The application of proteomic approaches to the study of mammalian spermatogenesis and sperm function


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Abstract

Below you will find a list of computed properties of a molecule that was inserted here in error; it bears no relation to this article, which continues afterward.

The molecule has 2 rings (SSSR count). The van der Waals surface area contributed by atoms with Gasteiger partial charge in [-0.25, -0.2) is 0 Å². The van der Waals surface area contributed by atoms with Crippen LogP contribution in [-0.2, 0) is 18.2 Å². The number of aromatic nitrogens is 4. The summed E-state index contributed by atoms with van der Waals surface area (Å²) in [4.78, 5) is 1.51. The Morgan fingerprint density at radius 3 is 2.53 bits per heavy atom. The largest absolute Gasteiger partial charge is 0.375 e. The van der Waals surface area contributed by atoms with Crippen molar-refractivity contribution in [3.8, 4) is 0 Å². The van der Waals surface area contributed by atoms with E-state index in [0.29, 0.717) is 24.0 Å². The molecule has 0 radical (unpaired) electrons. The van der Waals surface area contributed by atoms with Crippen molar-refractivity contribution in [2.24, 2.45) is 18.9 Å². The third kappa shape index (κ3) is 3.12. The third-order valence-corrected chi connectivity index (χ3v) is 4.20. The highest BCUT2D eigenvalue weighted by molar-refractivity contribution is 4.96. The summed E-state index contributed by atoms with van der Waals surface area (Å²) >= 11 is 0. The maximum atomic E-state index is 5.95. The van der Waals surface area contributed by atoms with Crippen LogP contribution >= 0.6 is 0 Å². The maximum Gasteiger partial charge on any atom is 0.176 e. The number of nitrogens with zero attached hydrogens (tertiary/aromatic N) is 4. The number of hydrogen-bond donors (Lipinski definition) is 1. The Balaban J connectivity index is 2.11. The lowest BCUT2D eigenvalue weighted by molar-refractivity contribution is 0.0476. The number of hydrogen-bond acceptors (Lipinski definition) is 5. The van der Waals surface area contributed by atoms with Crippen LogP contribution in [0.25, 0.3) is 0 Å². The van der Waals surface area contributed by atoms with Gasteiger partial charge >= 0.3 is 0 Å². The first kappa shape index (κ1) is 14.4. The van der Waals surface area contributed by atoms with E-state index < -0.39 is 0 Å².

Spermatogenesis is the process by which terminally differentiated sperm are produced from male germline stem cells. This complex developmental process requires the coordination of both somatic and germ cells through phases of proliferation, meiosis, and morphological differentiation, to produce the cell responsible for the delivery of the paternal genome. With infertility affecting ˜ 15% of all couples, furthering our understanding of spermatogenesis and sperm function is vital for improving the diagnosis and treatment of male factor infertility. The emerging use of proteomic technologies has played an instrumental role in our understanding of spermatogenesis by providing information regarding the genes involved. This article reviews existing proteomic literature regarding spermatogenesis and sperm function, including the proteomic characterization of spermatogenic cell types, subcellular proteomics, post-translational modifications, interactomes, and clinical studies. Future directions in the application of proteomics to the study of spermatogenesis and sperm function are also discussed.Spermatogenesis is a complex developmental process involving numerous germ cell types, that to date cannot be fully modelled in culture. Proteomic approaches have played an instrumental role in our understanding of spermatogenesis and sperm function. This article reviews existing proteomic literature and available datasets regarding the proteomic characterization of spermatogenic cell types, subcellular proteomics, post-translational modifications, interactomes and clinical studies.

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